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White House Executive Order on AI: a step forward on civil rights, but Congress must pass privacy law

Access Now welcomes the release of President Biden’s highly anticipated Executive Order (EO) on Safe, Secure, and Trustworthy Artificial Intelligence (AI), which will strengthen the regulation of U.S. federal agencies’ use of AI. The order underscores the need to address the multifaceted societal impacts of AI and reinforces the importance of international cooperation in tackling harm caused to human rights.  To ensure the success of the EO, however, Congress must pass its principles into law and strictly regulate high-risk AI systems impacting vulnerable communities, including redline prohibitions on certain biometric recognition technologies. 

President Biden and Vice President Harris successfully capitalized on a unique opportunity to ensure that the values outlined in the White House’s AI Bill of Rights are upheld in this executive order. Access Now has been working diligently to support the White House in developing AI policies that prioritize civil rights and strengthen data protection rights for all people. We will continue to engage with the administration and agencies to monitor the implementation of the executive order and advocate for human rights-centered privacy policies, including our call for a ban on specific uses of facial recognition and remote biometric recognition technologies. Willmary Escoto, U.S. Policy Counsel at Access Now

The Executive Order represents the culmination of the administration’s yearlong initiative to address the challenges and opportunities of AI, following the release of the White House Blueprint for an AI Bill of Rights (AI Bill of Rights) and a set of 15 voluntary commitments by leading companies. Today’s executive order serves as a catalyst for new safety standards for AI, advancing civil rights and equity, supporting the workforce, advancing American leadership abroad, addressing algorithmic discrimination, and ensuring the responsible and effective use of AI within the government. 

One of the most notable aspects of EO is its call on Congress to pass comprehensive data privacy legislation. The EO goes on to leverage the U.S. government’s influence as a major consumer of AI technologies to ensure federal agencies using these technologies do no harm. The order mandates assessments of AI models before federal agencies use them. It invokes the Defense Production Act, requiring developers of powerful AI systems to share safety test results and critical information with the U.S. government. Furthermore, the EO also directs the establishment of an advanced cybersecurity program to develop AI tools to find and fix vulnerabilities in critical software.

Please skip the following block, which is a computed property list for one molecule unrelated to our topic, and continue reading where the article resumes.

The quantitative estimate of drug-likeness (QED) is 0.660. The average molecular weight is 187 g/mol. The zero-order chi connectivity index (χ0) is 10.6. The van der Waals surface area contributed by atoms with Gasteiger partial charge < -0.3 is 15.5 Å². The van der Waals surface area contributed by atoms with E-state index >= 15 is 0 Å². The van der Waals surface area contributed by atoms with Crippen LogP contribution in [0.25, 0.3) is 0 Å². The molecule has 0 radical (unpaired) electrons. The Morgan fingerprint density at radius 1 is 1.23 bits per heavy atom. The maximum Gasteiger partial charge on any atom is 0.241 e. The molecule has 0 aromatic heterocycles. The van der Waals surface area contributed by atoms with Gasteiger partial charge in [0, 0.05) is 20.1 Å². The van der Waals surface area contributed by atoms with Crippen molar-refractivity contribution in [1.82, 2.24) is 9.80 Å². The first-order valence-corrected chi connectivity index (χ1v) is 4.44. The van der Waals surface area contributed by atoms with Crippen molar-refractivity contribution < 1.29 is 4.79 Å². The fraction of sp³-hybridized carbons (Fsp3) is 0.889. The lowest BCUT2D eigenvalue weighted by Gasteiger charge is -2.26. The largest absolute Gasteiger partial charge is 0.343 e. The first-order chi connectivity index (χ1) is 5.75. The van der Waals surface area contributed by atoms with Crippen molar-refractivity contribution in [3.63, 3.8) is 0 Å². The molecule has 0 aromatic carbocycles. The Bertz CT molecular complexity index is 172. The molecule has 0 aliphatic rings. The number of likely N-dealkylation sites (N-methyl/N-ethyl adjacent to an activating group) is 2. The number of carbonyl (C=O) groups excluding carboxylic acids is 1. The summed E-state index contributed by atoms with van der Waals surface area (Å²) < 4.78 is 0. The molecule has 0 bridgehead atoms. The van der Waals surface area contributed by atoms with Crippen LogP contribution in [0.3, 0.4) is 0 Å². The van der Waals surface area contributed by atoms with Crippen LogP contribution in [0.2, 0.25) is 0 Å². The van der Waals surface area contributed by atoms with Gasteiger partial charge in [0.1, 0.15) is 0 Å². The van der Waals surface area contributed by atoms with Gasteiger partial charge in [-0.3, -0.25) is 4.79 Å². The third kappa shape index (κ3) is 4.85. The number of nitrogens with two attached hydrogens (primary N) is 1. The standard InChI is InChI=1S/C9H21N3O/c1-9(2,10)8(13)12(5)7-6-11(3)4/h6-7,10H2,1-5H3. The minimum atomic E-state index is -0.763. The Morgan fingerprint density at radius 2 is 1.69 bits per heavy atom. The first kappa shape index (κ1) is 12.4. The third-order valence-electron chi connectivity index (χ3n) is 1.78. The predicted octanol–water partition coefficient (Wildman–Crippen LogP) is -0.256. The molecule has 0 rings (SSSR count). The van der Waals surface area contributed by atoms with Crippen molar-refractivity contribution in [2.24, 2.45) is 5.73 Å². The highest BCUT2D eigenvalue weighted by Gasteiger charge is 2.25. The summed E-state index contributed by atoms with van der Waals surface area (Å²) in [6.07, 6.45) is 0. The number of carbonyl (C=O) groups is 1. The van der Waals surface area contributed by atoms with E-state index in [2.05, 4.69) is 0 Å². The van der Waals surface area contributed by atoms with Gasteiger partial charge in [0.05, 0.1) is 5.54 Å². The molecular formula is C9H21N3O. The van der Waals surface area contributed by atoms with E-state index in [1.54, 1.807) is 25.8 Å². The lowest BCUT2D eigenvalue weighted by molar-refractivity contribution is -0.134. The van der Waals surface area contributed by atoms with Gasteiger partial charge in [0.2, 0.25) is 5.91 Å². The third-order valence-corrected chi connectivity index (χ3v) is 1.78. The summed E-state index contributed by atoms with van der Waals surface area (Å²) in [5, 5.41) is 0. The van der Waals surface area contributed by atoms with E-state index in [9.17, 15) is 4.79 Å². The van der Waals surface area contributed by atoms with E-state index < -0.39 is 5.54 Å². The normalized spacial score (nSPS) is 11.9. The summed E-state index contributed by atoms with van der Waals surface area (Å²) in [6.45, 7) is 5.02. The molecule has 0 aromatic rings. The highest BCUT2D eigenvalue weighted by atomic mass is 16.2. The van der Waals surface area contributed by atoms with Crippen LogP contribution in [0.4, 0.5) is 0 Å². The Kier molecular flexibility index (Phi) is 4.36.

Moreover, the EO directs the National Institute of Standards and Technology to set standards for extensive red-team testing — and the Department of Commerce to develop guidance for content authentication and watermarking to label AI-generated content. In a move to strengthen the workforce, the order facilitates immigration opportunities for highly skilled workers. Additionally, federal agencies will need to assess the size of the AI workforce to support workforce growth and development.

It is critical the U.S. displays global leadership in ensuring technology is used for good, and not to harm people in the name of innovation. This executive order is a true step forward in regulating artificial intelligence technologies, but more must be done. It’s now on Congress to include the principles outlined in this EO in a broader human rights-based AI policy framework. Michael De Dora, U.S. Policy and Advocacy Manager at Access Now

In September, Access Now joined over 65 civil, human, and digital rights organizations urging the Biden-Harris administration to take decisive action and make the AI Bill of Rights binding U.S. government policy for the federal government’s use of these systems in the AI EO. Additionally, Access Now has engaged with Senate offices working on an AI legislative framework and joined partners in urging greater engagement with civil society.